Processing per kiloWatt hour is doubling according to the law laid down by Gordon Moore 50 years ago. And researcher Jonathan Koomey thinks this could help save the world
Using as an example the buying of music at shops, Koomey’s research concludes that downloading music yields 40 to 80 percent reductions compared to buying a CD, taking into account such issues as the network’s energy usage, packaging and production, distribution, travel and a host of other energy consumption factors.
The other two papers – Assessing trends over time in performance, costs and energy use for servers and Assessing trends in the electrical efficiency of computation over time – focus on trends on computing.
Specifically, they deal with both the environmental benefits of increasingly centralised computing resources – data centres and the cloud – and the way that Moore’s Law will play out in future.
In the Servers paper, Koomey argues that cloud computing lowers emissions because of economies of scale. The bigger the data centre the better, from that point of view, but also, the more diverse users are, the better.
For example, if a data centre is owned by one organisation, it will tend to have similar types of user who use its resources at similar times of day, leading to usage peaks and troughs. Troughs mean under-used resources and both wasted capital and energy.
On the other hand, an outsourced data centre – or cloud – that serves many organisations will have users from around the globe. This both helps keep resource utilisation high, and resolves the conundrum that still prevails in many enterprises where facilities pays IT’s ever-growing electricity bill, but the IT department has little or no incentive to reduce it.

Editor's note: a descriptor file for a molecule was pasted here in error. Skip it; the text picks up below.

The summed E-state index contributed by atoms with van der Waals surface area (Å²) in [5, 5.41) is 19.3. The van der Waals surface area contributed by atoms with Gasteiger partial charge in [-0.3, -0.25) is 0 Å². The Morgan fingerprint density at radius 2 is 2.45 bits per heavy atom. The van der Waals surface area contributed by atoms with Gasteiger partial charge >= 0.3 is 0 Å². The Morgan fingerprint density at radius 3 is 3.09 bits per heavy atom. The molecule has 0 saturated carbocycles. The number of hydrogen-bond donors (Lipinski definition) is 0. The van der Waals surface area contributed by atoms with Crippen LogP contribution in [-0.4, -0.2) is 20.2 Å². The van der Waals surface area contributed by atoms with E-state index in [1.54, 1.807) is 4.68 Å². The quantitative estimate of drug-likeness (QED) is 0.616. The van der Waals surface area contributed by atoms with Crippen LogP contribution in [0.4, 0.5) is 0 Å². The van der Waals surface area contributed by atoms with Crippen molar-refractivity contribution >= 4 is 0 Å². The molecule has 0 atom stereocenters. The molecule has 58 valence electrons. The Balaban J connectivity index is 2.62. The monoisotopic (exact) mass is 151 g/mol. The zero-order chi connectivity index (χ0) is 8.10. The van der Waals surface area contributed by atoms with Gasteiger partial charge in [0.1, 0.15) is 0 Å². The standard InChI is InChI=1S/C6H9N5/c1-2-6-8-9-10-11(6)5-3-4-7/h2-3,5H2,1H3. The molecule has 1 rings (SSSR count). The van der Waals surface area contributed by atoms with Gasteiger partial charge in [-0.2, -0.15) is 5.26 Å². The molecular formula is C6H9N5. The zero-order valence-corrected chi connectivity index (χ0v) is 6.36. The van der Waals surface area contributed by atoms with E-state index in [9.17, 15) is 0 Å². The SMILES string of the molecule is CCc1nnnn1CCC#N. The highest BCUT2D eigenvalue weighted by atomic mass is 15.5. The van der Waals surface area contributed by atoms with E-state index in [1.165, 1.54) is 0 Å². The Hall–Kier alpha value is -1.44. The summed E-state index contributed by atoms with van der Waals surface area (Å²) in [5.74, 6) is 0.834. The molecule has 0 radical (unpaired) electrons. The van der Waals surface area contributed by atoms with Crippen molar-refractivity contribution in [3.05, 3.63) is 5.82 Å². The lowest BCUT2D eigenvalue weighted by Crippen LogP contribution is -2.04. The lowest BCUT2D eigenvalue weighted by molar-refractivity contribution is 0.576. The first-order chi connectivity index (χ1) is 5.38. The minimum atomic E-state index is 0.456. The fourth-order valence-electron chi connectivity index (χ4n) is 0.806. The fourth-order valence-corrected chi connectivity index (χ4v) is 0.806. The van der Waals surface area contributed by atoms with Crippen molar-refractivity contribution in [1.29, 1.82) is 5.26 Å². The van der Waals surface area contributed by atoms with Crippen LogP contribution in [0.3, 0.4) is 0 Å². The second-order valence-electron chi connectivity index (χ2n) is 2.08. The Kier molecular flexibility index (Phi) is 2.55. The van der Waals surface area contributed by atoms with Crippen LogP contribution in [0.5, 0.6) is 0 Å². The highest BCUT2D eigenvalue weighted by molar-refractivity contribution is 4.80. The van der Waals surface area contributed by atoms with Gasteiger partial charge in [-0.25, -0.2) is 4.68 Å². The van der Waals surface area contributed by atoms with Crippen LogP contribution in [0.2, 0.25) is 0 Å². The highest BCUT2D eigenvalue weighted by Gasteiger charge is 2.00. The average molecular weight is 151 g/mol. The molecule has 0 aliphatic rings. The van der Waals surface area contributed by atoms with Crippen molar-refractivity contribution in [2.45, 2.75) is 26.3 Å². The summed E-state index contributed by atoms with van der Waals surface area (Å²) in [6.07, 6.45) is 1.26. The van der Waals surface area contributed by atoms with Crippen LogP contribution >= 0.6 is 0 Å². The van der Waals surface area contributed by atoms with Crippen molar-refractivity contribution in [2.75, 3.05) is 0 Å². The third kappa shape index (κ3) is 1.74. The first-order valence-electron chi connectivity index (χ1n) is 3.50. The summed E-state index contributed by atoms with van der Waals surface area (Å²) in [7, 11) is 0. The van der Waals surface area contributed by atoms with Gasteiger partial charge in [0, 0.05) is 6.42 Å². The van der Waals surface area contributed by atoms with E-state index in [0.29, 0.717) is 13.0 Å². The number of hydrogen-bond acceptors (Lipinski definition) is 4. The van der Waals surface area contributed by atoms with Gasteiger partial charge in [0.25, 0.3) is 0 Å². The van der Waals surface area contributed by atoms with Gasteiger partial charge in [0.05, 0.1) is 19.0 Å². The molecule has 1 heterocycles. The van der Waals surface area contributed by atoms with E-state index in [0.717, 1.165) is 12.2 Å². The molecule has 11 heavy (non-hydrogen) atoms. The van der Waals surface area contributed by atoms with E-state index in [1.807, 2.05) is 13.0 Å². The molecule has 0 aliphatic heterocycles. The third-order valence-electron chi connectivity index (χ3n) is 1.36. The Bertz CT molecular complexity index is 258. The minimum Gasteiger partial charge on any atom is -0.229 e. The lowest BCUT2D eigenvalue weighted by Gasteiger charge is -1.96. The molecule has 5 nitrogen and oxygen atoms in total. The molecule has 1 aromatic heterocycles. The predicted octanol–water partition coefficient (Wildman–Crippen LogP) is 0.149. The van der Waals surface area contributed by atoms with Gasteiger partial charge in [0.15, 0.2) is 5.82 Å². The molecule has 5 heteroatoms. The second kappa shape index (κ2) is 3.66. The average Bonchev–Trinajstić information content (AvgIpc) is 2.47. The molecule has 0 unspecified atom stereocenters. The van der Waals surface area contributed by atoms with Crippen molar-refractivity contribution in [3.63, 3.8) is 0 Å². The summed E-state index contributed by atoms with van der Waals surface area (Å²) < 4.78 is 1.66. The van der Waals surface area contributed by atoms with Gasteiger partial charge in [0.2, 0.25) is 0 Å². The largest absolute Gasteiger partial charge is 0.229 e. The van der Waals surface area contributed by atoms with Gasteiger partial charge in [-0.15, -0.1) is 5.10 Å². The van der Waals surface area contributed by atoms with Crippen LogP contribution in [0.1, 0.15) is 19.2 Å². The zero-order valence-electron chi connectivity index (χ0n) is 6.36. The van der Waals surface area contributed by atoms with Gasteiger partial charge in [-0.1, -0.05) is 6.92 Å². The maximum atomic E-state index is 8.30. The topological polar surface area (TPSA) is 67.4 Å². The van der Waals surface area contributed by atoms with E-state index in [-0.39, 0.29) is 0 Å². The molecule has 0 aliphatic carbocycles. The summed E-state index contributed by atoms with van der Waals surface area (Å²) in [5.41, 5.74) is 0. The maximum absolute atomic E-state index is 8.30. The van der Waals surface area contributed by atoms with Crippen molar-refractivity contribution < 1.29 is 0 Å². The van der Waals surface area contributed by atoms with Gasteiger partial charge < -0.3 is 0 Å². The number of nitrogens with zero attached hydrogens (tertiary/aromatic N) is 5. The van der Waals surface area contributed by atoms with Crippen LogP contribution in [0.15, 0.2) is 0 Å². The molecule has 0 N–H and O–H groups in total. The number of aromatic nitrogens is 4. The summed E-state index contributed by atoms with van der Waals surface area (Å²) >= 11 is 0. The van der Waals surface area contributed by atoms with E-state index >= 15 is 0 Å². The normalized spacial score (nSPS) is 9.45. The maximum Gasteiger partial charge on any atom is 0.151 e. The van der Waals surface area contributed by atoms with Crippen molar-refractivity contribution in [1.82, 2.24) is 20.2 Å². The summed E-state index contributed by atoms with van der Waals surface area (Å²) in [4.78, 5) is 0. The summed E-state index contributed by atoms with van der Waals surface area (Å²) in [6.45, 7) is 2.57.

In the future trends paper, Koomey sees Moore’s law continuing to operate, even though some have predicted we are five years from the end of the line.
Even current computing technology is very far from the minimum theoretically possible energy used per computation”, he says. “If these trends continue (and we have every reason to believe they will for at least the next five to ten years), this research points towards continuing rapid reductions in the size and power use of mobile computing devices.”
Koomey recognises that “performance could double with the same electricity use. That’s how it works with laptops – battery life is the same but more work is done.
“However, small, battery-driven computation tasks will benefit most as they don’t have exponential growth in requirements.” Koomey says he was talking about controllers and sensors whose autonomy will grow as their computational and energy requirements shrink. In other words, their batteries will last a lot longer.
So Moore’s Law seems safe across multiple technologies – thought it remains to be seen if that will hold true once silicon is superseded.